The table below summarises the current available evidence for different COVID-19 vaccines.
|Vaccine||Type||Dosing||Country of Phase III RCT||Trial Size||Vaccine Efficacy (Primary End-point Only)|
|mRNA||2 doses; 21 days apart||USA, Argentina, Brazil, Turkey, Germany, South Africa (SA)||37,706||95% (90.3 - 97.6%) efficacy against symptomatic lab-confirmed COVID-19 occuring > 7 days after second dose|
(Baden LR et al, NEJM)
|mRNA||2 doses; 28 days apart||USA||30,351||94.1% (89.3 - 98.6%) efficacy against symptomatic lab-confirmed COVID-19 occurring > 14 days after second dose|
(Voysey M et al, Lancet)
|Chimpanzee adenovirus vector||2 doses; variable interval||UK, Brazil||
62.1% (41 - 75.7%) efficacy against symptomatic lab-confirmed COVID-19 occurring > 14 days after second dose
(ONLY SD/SD group results included)
|Inactivated||2 doses; 14 days apart||Brazil||
50.3% (35.3 0 62%) efficacy against symptomatic lab-confirmed COVID-19 including all levels of severity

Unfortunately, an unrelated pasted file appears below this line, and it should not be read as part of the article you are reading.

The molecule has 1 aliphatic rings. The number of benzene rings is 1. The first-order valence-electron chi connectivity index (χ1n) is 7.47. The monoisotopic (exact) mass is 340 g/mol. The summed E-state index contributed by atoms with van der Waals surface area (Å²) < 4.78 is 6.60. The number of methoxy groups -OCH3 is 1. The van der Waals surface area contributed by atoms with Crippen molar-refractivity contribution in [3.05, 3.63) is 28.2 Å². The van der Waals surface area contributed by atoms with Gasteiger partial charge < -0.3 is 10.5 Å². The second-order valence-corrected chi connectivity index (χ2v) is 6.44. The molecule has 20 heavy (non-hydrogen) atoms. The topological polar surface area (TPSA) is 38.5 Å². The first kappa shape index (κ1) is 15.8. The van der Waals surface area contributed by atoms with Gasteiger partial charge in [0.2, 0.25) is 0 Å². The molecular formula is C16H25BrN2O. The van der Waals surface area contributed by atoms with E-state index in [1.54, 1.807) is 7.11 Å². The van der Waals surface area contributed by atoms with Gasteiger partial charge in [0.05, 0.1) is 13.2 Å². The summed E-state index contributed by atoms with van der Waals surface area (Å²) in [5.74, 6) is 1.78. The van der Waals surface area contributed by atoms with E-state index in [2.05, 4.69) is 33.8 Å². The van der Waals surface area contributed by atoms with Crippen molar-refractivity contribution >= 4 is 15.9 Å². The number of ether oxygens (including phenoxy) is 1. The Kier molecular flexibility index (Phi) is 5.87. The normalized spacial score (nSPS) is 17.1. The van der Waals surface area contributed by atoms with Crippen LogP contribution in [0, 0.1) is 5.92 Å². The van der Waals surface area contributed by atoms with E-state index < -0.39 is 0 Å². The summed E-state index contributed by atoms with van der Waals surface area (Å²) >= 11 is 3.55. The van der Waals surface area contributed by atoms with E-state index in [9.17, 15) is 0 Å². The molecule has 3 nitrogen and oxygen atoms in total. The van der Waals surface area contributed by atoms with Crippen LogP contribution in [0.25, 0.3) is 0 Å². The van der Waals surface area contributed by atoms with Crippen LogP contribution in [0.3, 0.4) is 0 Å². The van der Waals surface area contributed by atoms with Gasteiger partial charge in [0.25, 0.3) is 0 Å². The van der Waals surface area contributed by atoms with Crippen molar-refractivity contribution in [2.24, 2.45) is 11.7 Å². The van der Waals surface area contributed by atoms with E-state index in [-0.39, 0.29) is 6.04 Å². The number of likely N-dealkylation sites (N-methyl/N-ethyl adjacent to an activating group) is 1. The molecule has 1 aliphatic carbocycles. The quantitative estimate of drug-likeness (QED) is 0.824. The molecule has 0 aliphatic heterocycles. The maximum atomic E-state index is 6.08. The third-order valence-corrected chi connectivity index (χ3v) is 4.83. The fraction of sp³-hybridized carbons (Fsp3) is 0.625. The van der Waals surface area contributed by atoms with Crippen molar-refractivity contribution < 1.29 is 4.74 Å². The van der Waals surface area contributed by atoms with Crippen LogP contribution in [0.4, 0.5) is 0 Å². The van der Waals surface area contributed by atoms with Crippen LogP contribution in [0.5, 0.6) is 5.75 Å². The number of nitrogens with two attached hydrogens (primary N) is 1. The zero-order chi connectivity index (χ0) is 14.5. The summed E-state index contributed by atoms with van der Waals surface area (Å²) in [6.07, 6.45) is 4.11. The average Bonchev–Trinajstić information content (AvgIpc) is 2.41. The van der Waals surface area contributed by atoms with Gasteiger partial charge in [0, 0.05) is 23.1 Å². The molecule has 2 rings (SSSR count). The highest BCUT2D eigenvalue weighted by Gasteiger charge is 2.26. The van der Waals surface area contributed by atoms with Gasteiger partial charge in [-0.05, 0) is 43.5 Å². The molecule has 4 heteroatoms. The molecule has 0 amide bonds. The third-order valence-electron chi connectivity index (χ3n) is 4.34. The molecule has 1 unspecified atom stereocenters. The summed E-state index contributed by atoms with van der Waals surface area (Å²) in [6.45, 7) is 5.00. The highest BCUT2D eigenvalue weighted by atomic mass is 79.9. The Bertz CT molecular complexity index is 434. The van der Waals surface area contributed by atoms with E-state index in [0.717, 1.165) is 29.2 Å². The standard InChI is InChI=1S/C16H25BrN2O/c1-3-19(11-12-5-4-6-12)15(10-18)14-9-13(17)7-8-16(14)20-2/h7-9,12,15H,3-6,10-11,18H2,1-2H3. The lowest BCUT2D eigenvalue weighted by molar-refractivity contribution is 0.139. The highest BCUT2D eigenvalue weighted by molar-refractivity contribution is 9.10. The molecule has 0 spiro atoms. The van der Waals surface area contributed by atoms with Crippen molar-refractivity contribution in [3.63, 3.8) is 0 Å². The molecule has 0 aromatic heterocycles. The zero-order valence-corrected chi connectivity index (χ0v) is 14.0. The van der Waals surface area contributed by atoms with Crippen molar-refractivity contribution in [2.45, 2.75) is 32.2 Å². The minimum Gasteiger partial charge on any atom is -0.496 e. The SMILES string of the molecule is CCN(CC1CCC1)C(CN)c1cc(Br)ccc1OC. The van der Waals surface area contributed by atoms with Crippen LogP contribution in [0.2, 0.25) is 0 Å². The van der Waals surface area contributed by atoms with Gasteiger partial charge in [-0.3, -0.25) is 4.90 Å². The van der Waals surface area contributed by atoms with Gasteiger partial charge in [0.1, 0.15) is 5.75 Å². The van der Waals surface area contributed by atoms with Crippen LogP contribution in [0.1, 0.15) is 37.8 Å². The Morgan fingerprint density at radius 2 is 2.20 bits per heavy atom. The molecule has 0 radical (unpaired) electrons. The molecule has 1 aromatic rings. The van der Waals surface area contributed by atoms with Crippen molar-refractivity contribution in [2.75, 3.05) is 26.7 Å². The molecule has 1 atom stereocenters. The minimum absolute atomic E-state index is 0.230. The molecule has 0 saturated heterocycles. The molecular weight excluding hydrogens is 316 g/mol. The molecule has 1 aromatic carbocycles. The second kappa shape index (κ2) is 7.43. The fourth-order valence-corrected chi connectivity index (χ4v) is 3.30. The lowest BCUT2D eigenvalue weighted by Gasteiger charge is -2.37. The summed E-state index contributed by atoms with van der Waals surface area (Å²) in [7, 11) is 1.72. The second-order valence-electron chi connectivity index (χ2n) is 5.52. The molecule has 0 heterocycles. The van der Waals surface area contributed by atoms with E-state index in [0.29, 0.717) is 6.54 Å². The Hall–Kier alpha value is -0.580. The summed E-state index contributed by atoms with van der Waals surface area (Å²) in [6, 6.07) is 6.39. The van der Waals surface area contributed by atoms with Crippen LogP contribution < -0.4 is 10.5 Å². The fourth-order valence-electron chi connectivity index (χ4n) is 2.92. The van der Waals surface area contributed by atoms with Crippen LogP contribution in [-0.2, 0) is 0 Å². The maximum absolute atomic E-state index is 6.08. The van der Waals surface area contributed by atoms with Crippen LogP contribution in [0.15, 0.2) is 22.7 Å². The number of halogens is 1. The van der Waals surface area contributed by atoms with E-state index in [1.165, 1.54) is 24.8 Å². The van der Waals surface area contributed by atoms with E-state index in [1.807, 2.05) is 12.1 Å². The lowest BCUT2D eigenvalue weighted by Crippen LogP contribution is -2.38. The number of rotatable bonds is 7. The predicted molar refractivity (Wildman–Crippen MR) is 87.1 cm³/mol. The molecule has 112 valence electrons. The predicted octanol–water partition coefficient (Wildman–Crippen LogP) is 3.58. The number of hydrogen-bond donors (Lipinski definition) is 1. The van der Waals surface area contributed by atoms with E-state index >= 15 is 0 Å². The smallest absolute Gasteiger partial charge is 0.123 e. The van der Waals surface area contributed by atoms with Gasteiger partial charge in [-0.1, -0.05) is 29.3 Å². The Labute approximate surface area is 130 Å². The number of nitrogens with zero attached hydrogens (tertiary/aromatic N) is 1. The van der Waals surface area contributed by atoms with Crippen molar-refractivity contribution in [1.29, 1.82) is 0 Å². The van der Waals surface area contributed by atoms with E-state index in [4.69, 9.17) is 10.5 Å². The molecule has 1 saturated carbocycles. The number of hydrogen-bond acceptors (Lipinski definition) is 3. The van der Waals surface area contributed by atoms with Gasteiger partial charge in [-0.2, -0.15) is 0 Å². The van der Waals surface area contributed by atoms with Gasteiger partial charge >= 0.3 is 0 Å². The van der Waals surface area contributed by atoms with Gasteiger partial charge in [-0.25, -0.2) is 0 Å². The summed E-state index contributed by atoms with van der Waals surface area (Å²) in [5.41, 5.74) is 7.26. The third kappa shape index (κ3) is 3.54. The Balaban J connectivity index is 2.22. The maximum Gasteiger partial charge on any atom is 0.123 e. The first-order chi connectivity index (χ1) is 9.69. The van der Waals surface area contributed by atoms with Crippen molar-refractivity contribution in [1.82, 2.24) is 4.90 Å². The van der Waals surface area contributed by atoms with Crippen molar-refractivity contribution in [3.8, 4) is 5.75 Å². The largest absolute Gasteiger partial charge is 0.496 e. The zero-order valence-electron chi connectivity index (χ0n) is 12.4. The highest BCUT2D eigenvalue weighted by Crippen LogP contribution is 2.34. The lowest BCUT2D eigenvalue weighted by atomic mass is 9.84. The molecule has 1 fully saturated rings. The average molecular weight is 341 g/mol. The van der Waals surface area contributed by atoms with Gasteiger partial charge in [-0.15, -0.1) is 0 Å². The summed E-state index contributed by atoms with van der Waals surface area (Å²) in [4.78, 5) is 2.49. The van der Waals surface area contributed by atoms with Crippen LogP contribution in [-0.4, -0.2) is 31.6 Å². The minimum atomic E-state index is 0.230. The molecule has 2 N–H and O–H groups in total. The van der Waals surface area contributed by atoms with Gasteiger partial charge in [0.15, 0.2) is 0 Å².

|Subunit||2 doses; 21 days apart||UK, SA||
UK: 89.3% (75.2 - 95.4%), SA: 60% (19.9 - 80.1%) efficacy against symptomatic lab-confirmed COVID-19 occurring > 7 days after second dose in non-HIV population
Johnson & Johnson
|Adenovirus 26 vector||Single dose||USA, Latin America, SA||
66% efficacy against symptomatic lab-confirmed COVID-19 including all levels of severity; 15 percent-point different between US and SA arms
|Adenovirus 26, Adenovirus 5 Vector||2 doses; 21 days apart||Russia||
91.4% efficacy against COVID-19 (exact primary outcome not declared) 21 days after first dose
Developing a COVID-19 Vaccine
The development of the COVID-19 vaccine candidates has occurred at an unprecedented rate. There is still much that we do not know. Normally vaccines develop through three phases of trials. These trials are mostly designed to answer a couple of questions.
- Is the vaccine safe?
- Is the vaccine effective in preventing disease and/or reducing disease severity?